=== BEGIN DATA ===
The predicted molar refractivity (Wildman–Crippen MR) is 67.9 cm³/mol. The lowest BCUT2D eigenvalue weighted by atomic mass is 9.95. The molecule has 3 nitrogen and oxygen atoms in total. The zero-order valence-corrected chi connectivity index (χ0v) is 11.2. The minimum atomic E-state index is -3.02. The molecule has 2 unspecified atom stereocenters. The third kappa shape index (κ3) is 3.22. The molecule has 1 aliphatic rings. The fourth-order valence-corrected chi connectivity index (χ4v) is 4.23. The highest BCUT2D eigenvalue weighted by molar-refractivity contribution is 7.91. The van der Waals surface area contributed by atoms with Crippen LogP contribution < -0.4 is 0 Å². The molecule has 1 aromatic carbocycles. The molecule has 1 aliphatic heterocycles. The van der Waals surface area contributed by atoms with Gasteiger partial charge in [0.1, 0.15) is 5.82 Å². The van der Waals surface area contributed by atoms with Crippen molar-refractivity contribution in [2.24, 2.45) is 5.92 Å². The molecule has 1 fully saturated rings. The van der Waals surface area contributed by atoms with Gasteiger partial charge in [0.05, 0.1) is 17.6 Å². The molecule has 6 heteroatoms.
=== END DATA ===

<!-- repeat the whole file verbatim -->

The predicted molar refractivity (Wildman–Crippen MR) is 67.9 cm³/mol. The lowest BCUT2D eigenvalue weighted by atomic mass is 9.95. The molecule has 3 nitrogen and oxygen atoms in total. The zero-order valence-corrected chi connectivity index (χ0v) is 11.2. The minimum atomic E-state index is -3.02. The molecule has 2 unspecified atom stereocenters. The third kappa shape index (κ3) is 3.22. The molecule has 1 aliphatic rings. The fourth-order valence-corrected chi connectivity index (χ4v) is 4.23. The highest BCUT2D eigenvalue weighted by molar-refractivity contribution is 7.91. The van der Waals surface area contributed by atoms with Crippen LogP contribution < -0.4 is 0 Å². The molecule has 1 aromatic carbocycles. The molecule has 1 aliphatic heterocycles. The van der Waals surface area contributed by atoms with Gasteiger partial charge in [0.1, 0.15) is 5.82 Å². The van der Waals surface area contributed by atoms with Crippen molar-refractivity contribution in [2.24, 2.45) is 5.92 Å². The molecule has 1 fully saturated rings. The van der Waals surface area contributed by atoms with Gasteiger partial charge in [0.05, 0.1) is 17.6 Å². The molecule has 6 heteroatoms.